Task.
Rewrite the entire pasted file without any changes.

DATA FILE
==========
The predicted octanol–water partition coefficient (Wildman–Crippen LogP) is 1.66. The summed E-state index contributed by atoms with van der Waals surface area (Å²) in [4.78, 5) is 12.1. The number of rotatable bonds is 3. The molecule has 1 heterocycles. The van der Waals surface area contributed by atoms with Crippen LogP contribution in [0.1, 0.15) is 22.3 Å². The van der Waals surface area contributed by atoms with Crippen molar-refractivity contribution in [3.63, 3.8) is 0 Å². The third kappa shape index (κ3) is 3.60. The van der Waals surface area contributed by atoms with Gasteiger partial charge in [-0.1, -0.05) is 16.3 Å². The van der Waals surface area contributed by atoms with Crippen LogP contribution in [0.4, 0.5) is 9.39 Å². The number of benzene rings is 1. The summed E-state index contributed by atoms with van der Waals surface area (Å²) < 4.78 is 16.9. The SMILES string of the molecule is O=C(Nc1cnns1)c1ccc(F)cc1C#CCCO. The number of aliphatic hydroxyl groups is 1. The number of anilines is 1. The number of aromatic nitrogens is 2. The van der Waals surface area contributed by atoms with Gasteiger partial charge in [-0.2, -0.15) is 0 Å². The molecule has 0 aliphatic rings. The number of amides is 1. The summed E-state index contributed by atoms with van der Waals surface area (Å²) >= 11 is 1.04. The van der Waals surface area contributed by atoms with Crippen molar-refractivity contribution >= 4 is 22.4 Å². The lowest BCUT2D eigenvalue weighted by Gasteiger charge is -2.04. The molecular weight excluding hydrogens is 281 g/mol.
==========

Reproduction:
The predicted octanol–water partition coefficient (Wildman–Crippen LogP) is 1.66. The summed E-state index contributed by atoms with van der Waals surface area (Å²) in [4.78, 5) is 12.1. The number of rotatable bonds is 3. The molecule has 1 heterocycles. The van der Waals surface area contributed by atoms with Crippen LogP contribution in [0.1, 0.15) is 22.3 Å². The van der Waals surface area contributed by atoms with Crippen molar-refractivity contribution in [3.63, 3.8) is 0 Å². The third kappa shape index (κ3) is 3.60. The van der Waals surface area contributed by atoms with Gasteiger partial charge in [-0.1, -0.05) is 16.3 Å². The van der Waals surface area contributed by atoms with Crippen LogP contribution in [0.4, 0.5) is 9.39 Å². The number of benzene rings is 1. The summed E-state index contributed by atoms with van der Waals surface area (Å²) < 4.78 is 16.9. The SMILES string of the molecule is O=C(Nc1cnns1)c1ccc(F)cc1C#CCCO. The number of aliphatic hydroxyl groups is 1. The number of anilines is 1. The number of aromatic nitrogens is 2. The van der Waals surface area contributed by atoms with Gasteiger partial charge in [-0.2, -0.15) is 0 Å². The molecule has 0 aliphatic rings. The number of amides is 1. The summed E-state index contributed by atoms with van der Waals surface area (Å²) >= 11 is 1.04. The van der Waals surface area contributed by atoms with Crippen molar-refractivity contribution >= 4 is 22.4 Å². The lowest BCUT2D eigenvalue weighted by Gasteiger charge is -2.04. The molecular weight excluding hydrogens is 281 g/mol.